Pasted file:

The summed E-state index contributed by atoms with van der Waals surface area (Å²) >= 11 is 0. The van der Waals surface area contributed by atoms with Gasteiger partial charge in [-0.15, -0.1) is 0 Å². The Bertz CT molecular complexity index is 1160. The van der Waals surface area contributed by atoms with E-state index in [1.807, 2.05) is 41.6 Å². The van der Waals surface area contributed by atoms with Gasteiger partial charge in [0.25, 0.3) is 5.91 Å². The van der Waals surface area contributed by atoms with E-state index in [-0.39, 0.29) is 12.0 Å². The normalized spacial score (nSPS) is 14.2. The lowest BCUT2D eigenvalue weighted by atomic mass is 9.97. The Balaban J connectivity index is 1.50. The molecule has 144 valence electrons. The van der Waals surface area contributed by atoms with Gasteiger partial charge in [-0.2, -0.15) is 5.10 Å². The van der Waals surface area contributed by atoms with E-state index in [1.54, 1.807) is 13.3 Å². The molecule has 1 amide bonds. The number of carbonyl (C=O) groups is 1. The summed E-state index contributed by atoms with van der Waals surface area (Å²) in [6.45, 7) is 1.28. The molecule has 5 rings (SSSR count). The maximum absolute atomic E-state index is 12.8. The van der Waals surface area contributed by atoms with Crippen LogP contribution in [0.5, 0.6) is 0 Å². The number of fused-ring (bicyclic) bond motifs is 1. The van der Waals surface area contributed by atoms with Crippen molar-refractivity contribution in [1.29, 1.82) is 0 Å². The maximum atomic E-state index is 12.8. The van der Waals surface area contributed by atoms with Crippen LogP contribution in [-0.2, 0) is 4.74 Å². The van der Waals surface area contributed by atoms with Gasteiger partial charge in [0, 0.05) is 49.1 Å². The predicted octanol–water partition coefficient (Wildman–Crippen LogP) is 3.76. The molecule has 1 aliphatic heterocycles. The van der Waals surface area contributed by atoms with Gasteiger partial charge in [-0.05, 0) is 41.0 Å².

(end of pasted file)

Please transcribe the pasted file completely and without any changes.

The summed E-state index contributed by atoms with van der Waals surface area (Å²) >= 11 is 0. The van der Waals surface area contributed by atoms with Gasteiger partial charge in [-0.15, -0.1) is 0 Å². The Bertz CT molecular complexity index is 1160. The van der Waals surface area contributed by atoms with E-state index in [1.807, 2.05) is 41.6 Å². The van der Waals surface area contributed by atoms with Gasteiger partial charge in [0.25, 0.3) is 5.91 Å². The van der Waals surface area contributed by atoms with E-state index in [-0.39, 0.29) is 12.0 Å². The normalized spacial score (nSPS) is 14.2. The lowest BCUT2D eigenvalue weighted by atomic mass is 9.97. The Balaban J connectivity index is 1.50. The molecule has 144 valence electrons. The van der Waals surface area contributed by atoms with Gasteiger partial charge in [-0.2, -0.15) is 5.10 Å². The van der Waals surface area contributed by atoms with E-state index in [1.54, 1.807) is 13.3 Å². The molecule has 1 amide bonds. The number of carbonyl (C=O) groups is 1. The summed E-state index contributed by atoms with van der Waals surface area (Å²) in [6.45, 7) is 1.28. The molecule has 5 rings (SSSR count). The maximum absolute atomic E-state index is 12.8. The van der Waals surface area contributed by atoms with Crippen LogP contribution in [0.5, 0.6) is 0 Å². The number of fused-ring (bicyclic) bond motifs is 1. The van der Waals surface area contributed by atoms with Crippen molar-refractivity contribution in [1.29, 1.82) is 0 Å². The maximum atomic E-state index is 12.8. The van der Waals surface area contributed by atoms with Crippen LogP contribution in [-0.2, 0) is 4.74 Å². The van der Waals surface area contributed by atoms with Gasteiger partial charge in [0, 0.05) is 49.1 Å². The predicted octanol–water partition coefficient (Wildman–Crippen LogP) is 3.76. The molecule has 1 aliphatic heterocycles. The van der Waals surface area contributed by atoms with Gasteiger partial charge in [-0.05, 0) is 41.0 Å².